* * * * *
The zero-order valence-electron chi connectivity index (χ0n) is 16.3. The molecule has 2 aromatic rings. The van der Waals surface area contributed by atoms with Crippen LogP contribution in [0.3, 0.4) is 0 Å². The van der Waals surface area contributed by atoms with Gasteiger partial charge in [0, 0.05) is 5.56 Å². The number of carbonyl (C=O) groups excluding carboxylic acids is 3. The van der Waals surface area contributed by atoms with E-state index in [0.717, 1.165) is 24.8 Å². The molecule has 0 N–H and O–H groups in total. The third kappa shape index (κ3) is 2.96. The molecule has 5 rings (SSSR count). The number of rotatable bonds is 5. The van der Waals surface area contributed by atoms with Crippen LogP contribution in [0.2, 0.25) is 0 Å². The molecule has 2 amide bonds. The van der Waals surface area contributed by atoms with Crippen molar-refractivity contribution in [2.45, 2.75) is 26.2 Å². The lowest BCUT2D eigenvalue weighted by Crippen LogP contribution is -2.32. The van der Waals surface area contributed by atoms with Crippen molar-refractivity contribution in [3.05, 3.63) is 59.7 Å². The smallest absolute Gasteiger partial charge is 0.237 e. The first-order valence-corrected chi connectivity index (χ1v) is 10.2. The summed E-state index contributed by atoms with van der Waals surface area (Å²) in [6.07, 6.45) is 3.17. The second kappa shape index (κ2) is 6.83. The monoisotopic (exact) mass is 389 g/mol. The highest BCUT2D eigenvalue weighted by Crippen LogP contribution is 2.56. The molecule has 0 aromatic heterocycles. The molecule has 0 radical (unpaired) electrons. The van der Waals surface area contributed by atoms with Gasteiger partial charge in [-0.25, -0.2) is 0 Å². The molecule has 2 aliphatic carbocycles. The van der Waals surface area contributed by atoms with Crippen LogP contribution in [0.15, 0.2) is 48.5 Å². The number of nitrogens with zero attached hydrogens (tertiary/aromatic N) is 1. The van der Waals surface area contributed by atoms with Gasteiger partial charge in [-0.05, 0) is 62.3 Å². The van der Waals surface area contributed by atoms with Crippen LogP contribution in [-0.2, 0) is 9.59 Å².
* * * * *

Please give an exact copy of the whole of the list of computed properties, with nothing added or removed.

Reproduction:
The zero-order valence-electron chi connectivity index (χ0n) is 16.3. The molecule has 2 aromatic rings. The van der Waals surface area contributed by atoms with Crippen LogP contribution in [0.3, 0.4) is 0 Å². The van der Waals surface area contributed by atoms with Gasteiger partial charge in [0, 0.05) is 5.56 Å². The number of carbonyl (C=O) groups excluding carboxylic acids is 3. The van der Waals surface area contributed by atoms with E-state index in [0.717, 1.165) is 24.8 Å². The molecule has 0 N–H and O–H groups in total. The third kappa shape index (κ3) is 2.96. The molecule has 5 rings (SSSR count). The number of rotatable bonds is 5. The van der Waals surface area contributed by atoms with Crippen LogP contribution in [0.2, 0.25) is 0 Å². The molecule has 2 amide bonds. The van der Waals surface area contributed by atoms with Crippen molar-refractivity contribution in [2.45, 2.75) is 26.2 Å². The lowest BCUT2D eigenvalue weighted by Crippen LogP contribution is -2.32. The van der Waals surface area contributed by atoms with Crippen molar-refractivity contribution in [3.05, 3.63) is 59.7 Å². The smallest absolute Gasteiger partial charge is 0.237 e. The first-order valence-corrected chi connectivity index (χ1v) is 10.2. The summed E-state index contributed by atoms with van der Waals surface area (Å²) in [6.07, 6.45) is 3.17. The second kappa shape index (κ2) is 6.83. The monoisotopic (exact) mass is 389 g/mol. The highest BCUT2D eigenvalue weighted by Crippen LogP contribution is 2.56. The molecule has 0 aromatic heterocycles. The molecule has 0 radical (unpaired) electrons. The van der Waals surface area contributed by atoms with Gasteiger partial charge in [-0.25, -0.2) is 0 Å². The molecule has 2 aliphatic carbocycles. The van der Waals surface area contributed by atoms with Crippen LogP contribution in [0.15, 0.2) is 48.5 Å². The number of nitrogens with zero attached hydrogens (tertiary/aromatic N) is 1. The van der Waals surface area contributed by atoms with Gasteiger partial charge in [-0.05, 0) is 62.3 Å². The van der Waals surface area contributed by atoms with Crippen LogP contribution in [-0.2, 0) is 9.59 Å².